The Fists and Words Were Flying

The Fists and Words Were Flying

There were a few fights between players and an unusual shouting match between coaches on Wednesday.

The half-line drill is all about attitude.

On Wednesday, those attitudes boiled over with punches thrown between players and words exchanged between coaches.

The half-line drill features a tackle, guard, center and guard, plus a mixture of backs and tight ends, battling a combination of defensive linemen, linebackers and safeties. Everybody knows what’s coming: A running play. The goal is simple: Beat the man in front of you.

About halfway through the drill, Jamari Lattimiore and Josh Sitton got into a fight that overflowed into a big scrum after another offensive lineman ran to Sitton’s defense. A few plays later, emotions boiled over again, this time as offensive line coach James Campen and linebackers coach Winston Moss – both former NFL players – got into a shouting match.

He talked about my beard. I talked about how small his T-shirt was. It kind of escalated from there," Moss said. "I don’t know what happened. It was high energy, high spirit; it was fun more than anything. I don’t know how well it will be any more in the future, but I thought it was great to see players get after it, coaches get after it.

Finally, the clock ran out on the period. Coach Mike McCarthy, however, was in no hurry to see it end as there were two more plays. On the first, A.J. Hawk stopped running back Michael Hill deep in the backfield. On the last, quarterback Chase Rettig couldn’t handle the snap but nose tackle B.J. Raji drove his blocker at least 5 yards into the backfield to spark a small scuffle.

“Monday during our half-line drill, I think the offense did a lot of good things that day and I think the defense took a lot of those things personal,” guard T.J. Lang said. “I think today, they made it a point to come out and show that they weren’t going to back down.”

Outside linebacker Mike Neal disagreed with the notion that the defense had been challenged.

“If we’ve been challenged to step up and play, I think we did a good job,” Neal said.

Afterward, players said the bad tempers were left on the field and the fights were a way to make the team stronger, not weaker.

“It’s about protecting your guys,” Sitton said. “If I see someone finishing too hard on a running back, then I’m going to go talk to that guy and make sure it doesn’t happen. If your guys see you protecting your teammates, then they’re going to feel that much closer to you and that bond’s going to build even more.”

Fights are a staple of every training camp across the league. Relatively speaking, Green Bay’s training camp had been tame until Wednesday. The short war of words between Campen and Moss added a different dynamic.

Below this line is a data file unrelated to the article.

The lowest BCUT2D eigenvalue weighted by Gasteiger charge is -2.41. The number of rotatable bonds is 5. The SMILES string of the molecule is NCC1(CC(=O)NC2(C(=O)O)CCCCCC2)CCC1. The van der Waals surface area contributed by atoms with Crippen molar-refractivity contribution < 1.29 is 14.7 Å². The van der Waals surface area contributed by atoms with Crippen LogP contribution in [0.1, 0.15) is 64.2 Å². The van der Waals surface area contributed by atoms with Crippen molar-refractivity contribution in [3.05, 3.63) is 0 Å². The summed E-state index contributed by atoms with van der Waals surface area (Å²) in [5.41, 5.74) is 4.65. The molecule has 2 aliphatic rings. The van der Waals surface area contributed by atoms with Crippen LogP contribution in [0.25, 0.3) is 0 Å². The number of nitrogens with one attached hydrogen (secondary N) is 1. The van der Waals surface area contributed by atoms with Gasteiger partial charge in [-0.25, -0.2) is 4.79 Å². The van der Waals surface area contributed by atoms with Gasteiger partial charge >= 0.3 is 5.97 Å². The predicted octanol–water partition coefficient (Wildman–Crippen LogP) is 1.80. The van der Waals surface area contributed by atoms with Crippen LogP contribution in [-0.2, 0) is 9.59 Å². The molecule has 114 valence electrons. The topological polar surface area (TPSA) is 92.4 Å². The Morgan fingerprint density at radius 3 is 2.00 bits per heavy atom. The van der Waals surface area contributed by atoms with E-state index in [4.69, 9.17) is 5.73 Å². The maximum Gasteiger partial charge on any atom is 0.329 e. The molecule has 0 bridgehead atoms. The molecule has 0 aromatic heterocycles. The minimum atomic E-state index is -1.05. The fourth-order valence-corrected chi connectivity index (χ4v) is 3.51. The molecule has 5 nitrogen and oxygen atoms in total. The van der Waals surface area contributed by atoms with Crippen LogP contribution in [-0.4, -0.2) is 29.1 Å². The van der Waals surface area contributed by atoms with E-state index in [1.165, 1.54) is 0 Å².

“Let’s not make any more of what it was,” McCarthy said about the assistants’ involvement “It was a lot energy in the drill. There’s nothing wrong with what Winston Moss and James Campen did today. It wasn’t personal. It’s about getting our team better. Coaches compete no different than the players.”

Lang agreed with McCarthy’s assessment.

“Both of those guys, you look at Coach Moss and Coach Campen, I think they’re both very passionate about their jobs,” Lang said. “I know, just from being around Campy however many hours a day in the meeting rooms and practice and jog-through, he’s a guy that’s always shown that he’s very passionate about what he does and he just loves the game of football. It gets to a point that, hey, I know coaches probably get frustrated too. They wish they were out there with us and in spirit they really are. It’s good to see them get fired up and kind of after each other a little bit. It shows you that both of those guys are passionate about what they do.”

Wednesday’s practice might be the final day of unchecked tempers. The Packers don’t have a full practice before Saturday afternoon’s game at St. Louis, and there are short weeks leading to preseason games against Oakland on Friday, Aug. 22, and Kansas City on Thursday, Aug. 28, before the season kicks off at Seattle on Thursday, Sept. 4.

There’s always something to learn, and it’s no different with a fight. Emotions figure to run high in the opening game against the Seahawks, as well. It will be critical to control those emotions against the defending champions.

“That’s football,” McCarthy said. “I think emotion definitely got in the way in a few instances today and that’s something we’ve got to learn from.”


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Bill Huber is publisher of Packer Report magazine and PackerReport.com, and has written for Packer Report since 1997. E-mail him at packwriter2002@yahoo.com, or leave him a question in Packer Report’s subscribers-only Packers Pro Club forum. Find Bill on Twitter at twitter.com/PackerReport.

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